Despite all the noise about financial reform, the shadow banking system that helped create the financial crisis would remain fundamentally unaltered by the legislation now pending in Congress. Indeed, leveraged entities such as private-equity, venture-capital, and hedge funds get only minor regulatory attention.
These barely regulated, nontransparent bastions of speculation propagated systemic risks beyond any that could be created by the banks themselves. Whether housed at banks, created by banks, or freestanding, they exist to enable speculative risk-taking hidden from either regulatory or market scrutiny while camouflaging layers of debt and enabling the complex-securitization deals that caused the financial collapse.
Federal Reserve Chair Ben Bernanke stated the obvious during his March 10 speech at the Council on Foreign Relations in Washington: The global financial system contains too much risk and too little regulation. As the central figure in a multitrillion-dollar bailout exercise that has done little to contain, let alone reverse, the current economic crisis, Bernanke then strained to make some risk-fighting suggestions for future stabilization.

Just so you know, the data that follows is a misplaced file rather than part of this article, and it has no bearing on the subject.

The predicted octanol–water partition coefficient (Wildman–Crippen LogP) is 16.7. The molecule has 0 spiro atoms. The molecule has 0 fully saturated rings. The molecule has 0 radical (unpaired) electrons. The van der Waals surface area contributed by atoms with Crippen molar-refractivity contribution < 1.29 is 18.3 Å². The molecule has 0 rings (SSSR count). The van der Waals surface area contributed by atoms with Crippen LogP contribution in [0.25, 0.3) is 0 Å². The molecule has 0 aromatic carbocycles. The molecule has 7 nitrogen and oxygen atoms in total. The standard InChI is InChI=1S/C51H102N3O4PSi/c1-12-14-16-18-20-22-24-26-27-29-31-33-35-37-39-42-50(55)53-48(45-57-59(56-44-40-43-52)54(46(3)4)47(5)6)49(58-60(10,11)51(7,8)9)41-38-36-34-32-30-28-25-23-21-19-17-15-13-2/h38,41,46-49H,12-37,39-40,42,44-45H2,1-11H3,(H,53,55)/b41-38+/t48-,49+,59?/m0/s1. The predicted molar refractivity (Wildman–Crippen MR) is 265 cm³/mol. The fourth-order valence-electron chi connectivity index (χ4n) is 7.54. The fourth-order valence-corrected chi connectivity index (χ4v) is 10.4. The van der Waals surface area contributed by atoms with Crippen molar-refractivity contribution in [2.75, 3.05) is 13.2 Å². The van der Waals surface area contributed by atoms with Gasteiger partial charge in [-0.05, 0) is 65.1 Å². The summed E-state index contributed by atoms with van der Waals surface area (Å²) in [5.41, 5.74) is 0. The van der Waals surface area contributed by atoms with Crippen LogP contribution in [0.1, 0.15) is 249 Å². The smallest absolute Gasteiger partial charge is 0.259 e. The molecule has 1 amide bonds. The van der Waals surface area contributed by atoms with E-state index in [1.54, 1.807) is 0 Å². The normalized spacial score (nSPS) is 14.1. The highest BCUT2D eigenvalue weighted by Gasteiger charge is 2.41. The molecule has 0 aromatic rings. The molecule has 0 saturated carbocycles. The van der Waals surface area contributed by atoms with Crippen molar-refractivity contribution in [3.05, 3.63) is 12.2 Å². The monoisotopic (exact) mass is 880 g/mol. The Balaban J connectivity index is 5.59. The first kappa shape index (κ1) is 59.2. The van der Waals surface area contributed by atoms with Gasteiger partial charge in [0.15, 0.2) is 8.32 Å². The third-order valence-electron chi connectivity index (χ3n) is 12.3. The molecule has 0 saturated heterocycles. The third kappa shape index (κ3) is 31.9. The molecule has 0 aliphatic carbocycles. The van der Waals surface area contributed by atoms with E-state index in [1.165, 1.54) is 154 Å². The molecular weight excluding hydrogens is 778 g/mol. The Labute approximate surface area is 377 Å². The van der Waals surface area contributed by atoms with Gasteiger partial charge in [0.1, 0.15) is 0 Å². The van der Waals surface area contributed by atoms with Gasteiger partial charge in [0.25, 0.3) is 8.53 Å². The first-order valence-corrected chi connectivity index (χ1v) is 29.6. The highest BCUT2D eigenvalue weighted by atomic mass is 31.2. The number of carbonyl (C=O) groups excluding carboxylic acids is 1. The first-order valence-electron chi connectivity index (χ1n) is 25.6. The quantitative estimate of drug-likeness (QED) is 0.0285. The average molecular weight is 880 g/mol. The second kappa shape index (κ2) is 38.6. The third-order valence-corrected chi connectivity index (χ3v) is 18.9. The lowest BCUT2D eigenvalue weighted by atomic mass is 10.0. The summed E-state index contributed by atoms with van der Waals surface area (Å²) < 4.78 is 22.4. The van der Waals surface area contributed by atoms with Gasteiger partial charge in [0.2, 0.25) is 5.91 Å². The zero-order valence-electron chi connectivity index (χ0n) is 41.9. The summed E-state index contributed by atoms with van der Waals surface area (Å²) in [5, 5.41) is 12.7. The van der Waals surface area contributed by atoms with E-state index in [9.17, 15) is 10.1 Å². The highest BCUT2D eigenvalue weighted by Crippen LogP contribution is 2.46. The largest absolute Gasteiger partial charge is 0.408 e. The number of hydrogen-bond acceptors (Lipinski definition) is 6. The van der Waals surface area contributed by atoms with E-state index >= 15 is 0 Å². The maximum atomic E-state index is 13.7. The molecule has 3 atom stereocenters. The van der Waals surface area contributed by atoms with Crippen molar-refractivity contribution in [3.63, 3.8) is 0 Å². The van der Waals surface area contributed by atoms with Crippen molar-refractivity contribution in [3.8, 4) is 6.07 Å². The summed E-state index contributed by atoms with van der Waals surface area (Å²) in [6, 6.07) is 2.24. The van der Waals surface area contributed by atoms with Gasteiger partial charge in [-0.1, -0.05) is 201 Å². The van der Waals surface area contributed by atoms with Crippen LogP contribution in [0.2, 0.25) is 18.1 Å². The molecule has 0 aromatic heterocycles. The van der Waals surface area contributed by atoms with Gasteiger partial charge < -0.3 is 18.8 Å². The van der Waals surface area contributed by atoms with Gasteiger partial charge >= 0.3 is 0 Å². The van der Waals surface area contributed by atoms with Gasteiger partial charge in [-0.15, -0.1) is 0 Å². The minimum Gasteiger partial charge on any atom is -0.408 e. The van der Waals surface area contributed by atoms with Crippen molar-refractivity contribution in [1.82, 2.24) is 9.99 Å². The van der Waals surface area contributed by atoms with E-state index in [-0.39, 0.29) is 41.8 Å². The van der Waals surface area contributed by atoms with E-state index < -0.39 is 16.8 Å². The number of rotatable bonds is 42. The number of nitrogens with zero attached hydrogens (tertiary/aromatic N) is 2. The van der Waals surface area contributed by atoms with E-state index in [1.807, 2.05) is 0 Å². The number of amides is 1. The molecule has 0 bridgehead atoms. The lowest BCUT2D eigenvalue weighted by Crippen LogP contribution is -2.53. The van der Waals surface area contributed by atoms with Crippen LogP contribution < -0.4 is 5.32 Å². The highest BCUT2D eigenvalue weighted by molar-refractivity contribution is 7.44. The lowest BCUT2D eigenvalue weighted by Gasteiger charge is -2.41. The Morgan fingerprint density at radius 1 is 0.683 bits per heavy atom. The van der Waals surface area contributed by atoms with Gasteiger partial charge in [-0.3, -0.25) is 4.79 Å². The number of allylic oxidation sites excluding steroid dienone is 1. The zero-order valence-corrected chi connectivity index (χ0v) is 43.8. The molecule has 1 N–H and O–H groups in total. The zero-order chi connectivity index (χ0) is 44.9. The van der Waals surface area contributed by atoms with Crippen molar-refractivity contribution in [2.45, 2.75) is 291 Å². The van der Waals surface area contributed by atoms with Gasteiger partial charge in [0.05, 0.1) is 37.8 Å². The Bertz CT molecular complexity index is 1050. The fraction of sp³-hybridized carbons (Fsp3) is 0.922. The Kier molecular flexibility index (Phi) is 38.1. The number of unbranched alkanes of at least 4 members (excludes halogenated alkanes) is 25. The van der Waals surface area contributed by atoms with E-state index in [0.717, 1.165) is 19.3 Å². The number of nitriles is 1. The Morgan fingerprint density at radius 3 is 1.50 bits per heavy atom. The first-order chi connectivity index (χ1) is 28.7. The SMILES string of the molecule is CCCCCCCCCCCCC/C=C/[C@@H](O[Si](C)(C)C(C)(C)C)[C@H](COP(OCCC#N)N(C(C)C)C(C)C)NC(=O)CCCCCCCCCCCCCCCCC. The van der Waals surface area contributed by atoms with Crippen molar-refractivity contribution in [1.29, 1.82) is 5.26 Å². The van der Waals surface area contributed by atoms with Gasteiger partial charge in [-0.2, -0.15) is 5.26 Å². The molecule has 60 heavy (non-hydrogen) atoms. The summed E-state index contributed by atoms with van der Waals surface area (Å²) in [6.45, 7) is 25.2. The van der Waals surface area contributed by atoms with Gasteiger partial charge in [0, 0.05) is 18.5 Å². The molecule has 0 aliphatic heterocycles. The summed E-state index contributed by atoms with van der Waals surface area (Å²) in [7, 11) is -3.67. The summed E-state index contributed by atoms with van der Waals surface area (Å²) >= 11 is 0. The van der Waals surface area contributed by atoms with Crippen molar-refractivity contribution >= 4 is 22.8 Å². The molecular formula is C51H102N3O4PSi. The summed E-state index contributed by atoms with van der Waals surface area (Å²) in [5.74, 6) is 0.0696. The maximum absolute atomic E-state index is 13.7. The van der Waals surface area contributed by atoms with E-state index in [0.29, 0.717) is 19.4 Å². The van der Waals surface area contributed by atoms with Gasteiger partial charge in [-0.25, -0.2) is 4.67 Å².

Last May, when Henry Paulson was nominated by President Bush to be treasury secretary, the Goldman Sachs chairman declared, "We must take steps to maintain our competitive edge in the world." Five months later, Paulson warmly embraced a private-sector Committee on Capital Markets Regulation, ostensibly to preserve America's role as the world's largest international capital market. In November, the 22-member committee -- self-described as independent, bipartisan, and consisting of America's corporate and financial leaders -- issued its first interim report.